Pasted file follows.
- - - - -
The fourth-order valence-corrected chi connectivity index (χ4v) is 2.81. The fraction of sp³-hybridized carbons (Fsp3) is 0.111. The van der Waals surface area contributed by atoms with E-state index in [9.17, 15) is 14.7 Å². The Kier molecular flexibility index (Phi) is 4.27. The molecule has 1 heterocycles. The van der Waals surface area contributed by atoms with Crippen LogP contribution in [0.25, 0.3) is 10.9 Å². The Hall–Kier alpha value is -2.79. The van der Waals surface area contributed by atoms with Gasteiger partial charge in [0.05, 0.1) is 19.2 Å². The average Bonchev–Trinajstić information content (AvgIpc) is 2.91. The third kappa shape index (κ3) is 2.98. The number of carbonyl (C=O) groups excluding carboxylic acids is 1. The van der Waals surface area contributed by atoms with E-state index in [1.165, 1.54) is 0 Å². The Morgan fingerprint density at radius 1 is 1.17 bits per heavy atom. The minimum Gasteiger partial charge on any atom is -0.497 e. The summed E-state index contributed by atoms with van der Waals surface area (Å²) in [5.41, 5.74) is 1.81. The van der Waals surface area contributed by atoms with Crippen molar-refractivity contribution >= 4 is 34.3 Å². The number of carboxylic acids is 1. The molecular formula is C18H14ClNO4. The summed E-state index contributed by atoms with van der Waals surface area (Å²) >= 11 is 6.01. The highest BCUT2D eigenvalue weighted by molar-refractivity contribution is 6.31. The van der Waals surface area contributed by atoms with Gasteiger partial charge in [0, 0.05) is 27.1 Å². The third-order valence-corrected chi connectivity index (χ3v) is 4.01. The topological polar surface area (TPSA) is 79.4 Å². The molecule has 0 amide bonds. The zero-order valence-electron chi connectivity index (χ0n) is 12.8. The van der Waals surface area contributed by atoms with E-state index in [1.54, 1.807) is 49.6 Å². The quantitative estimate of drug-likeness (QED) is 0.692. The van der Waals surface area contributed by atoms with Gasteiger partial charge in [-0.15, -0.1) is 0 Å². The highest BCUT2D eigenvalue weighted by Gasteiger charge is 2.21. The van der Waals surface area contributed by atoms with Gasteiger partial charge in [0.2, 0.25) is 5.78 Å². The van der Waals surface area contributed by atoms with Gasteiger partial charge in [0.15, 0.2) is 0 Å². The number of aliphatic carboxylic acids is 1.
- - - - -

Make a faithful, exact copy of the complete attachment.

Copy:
The fourth-order valence-corrected chi connectivity index (χ4v) is 2.81. The fraction of sp³-hybridized carbons (Fsp3) is 0.111. The van der Waals surface area contributed by atoms with E-state index in [9.17, 15) is 14.7 Å². The Kier molecular flexibility index (Phi) is 4.27. The molecule has 1 heterocycles. The van der Waals surface area contributed by atoms with Crippen LogP contribution in [0.25, 0.3) is 10.9 Å². The Hall–Kier alpha value is -2.79. The van der Waals surface area contributed by atoms with Gasteiger partial charge in [0.05, 0.1) is 19.2 Å². The average Bonchev–Trinajstić information content (AvgIpc) is 2.91. The third kappa shape index (κ3) is 2.98. The number of carbonyl (C=O) groups excluding carboxylic acids is 1. The van der Waals surface area contributed by atoms with E-state index in [1.165, 1.54) is 0 Å². The Morgan fingerprint density at radius 1 is 1.17 bits per heavy atom. The minimum Gasteiger partial charge on any atom is -0.497 e. The summed E-state index contributed by atoms with van der Waals surface area (Å²) in [5.41, 5.74) is 1.81. The van der Waals surface area contributed by atoms with Crippen molar-refractivity contribution >= 4 is 34.3 Å². The number of carboxylic acids is 1. The molecular formula is C18H14ClNO4. The summed E-state index contributed by atoms with van der Waals surface area (Å²) >= 11 is 6.01. The highest BCUT2D eigenvalue weighted by molar-refractivity contribution is 6.31. The van der Waals surface area contributed by atoms with Gasteiger partial charge in [0, 0.05) is 27.1 Å². The third-order valence-corrected chi connectivity index (χ3v) is 4.01. The topological polar surface area (TPSA) is 79.4 Å². The molecule has 0 amide bonds. The zero-order valence-electron chi connectivity index (χ0n) is 12.8. The van der Waals surface area contributed by atoms with E-state index in [1.54, 1.807) is 49.6 Å². The quantitative estimate of drug-likeness (QED) is 0.692. The van der Waals surface area contributed by atoms with Gasteiger partial charge in [-0.15, -0.1) is 0 Å². The highest BCUT2D eigenvalue weighted by Gasteiger charge is 2.21. The van der Waals surface area contributed by atoms with Gasteiger partial charge in [0.2, 0.25) is 5.78 Å². The van der Waals surface area contributed by atoms with Gasteiger partial charge in [0.15, 0.2) is 0 Å². The number of aliphatic carboxylic acids is 1.